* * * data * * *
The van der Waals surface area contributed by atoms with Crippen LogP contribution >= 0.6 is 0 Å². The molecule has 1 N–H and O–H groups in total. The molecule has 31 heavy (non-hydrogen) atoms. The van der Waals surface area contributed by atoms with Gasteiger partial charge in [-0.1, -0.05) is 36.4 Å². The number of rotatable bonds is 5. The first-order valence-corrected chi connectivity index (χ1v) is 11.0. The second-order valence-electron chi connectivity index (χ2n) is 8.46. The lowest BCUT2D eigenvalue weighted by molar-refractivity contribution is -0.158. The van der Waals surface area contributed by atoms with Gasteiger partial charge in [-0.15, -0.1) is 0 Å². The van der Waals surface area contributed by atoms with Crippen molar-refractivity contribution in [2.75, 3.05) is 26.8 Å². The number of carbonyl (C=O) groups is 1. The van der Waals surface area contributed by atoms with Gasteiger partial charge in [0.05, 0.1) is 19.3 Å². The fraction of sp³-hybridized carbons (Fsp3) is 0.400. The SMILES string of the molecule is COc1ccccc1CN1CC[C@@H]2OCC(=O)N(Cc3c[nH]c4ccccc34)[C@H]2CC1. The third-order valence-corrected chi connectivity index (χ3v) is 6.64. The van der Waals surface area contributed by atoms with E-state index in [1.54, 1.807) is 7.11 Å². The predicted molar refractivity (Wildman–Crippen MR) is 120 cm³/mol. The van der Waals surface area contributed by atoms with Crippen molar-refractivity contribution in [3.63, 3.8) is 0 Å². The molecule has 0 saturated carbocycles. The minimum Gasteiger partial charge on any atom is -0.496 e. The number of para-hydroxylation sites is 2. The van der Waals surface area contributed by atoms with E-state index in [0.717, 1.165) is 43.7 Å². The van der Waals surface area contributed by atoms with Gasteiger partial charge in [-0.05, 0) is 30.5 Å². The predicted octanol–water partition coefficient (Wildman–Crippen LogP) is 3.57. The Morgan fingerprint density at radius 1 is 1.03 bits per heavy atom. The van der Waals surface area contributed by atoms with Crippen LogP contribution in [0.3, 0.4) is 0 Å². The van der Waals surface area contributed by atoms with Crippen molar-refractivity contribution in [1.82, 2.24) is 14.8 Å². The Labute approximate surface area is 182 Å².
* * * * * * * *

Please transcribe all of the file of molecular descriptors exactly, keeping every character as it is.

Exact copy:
The van der Waals surface area contributed by atoms with Crippen LogP contribution >= 0.6 is 0 Å². The molecule has 1 N–H and O–H groups in total. The molecule has 31 heavy (non-hydrogen) atoms. The van der Waals surface area contributed by atoms with Gasteiger partial charge in [-0.1, -0.05) is 36.4 Å². The number of rotatable bonds is 5. The first-order valence-corrected chi connectivity index (χ1v) is 11.0. The second-order valence-electron chi connectivity index (χ2n) is 8.46. The lowest BCUT2D eigenvalue weighted by molar-refractivity contribution is -0.158. The van der Waals surface area contributed by atoms with Gasteiger partial charge in [-0.15, -0.1) is 0 Å². The van der Waals surface area contributed by atoms with Crippen molar-refractivity contribution in [2.75, 3.05) is 26.8 Å². The number of carbonyl (C=O) groups is 1. The van der Waals surface area contributed by atoms with Gasteiger partial charge in [0.05, 0.1) is 19.3 Å². The fraction of sp³-hybridized carbons (Fsp3) is 0.400. The SMILES string of the molecule is COc1ccccc1CN1CC[C@@H]2OCC(=O)N(Cc3c[nH]c4ccccc34)[C@H]2CC1. The third-order valence-corrected chi connectivity index (χ3v) is 6.64. The van der Waals surface area contributed by atoms with E-state index in [1.54, 1.807) is 7.11 Å². The predicted molar refractivity (Wildman–Crippen MR) is 120 cm³/mol. The van der Waals surface area contributed by atoms with Crippen molar-refractivity contribution in [3.63, 3.8) is 0 Å². The molecule has 0 saturated carbocycles. The minimum Gasteiger partial charge on any atom is -0.496 e. The number of para-hydroxylation sites is 2. The van der Waals surface area contributed by atoms with E-state index in [0.717, 1.165) is 43.7 Å². The van der Waals surface area contributed by atoms with Gasteiger partial charge in [-0.05, 0) is 30.5 Å². The predicted octanol–water partition coefficient (Wildman–Crippen LogP) is 3.57. The Morgan fingerprint density at radius 1 is 1.03 bits per heavy atom. The van der Waals surface area contributed by atoms with Crippen LogP contribution in [0.3, 0.4) is 0 Å². The van der Waals surface area contributed by atoms with Crippen molar-refractivity contribution in [1.82, 2.24) is 14.8 Å². The Labute approximate surface area is 182 Å².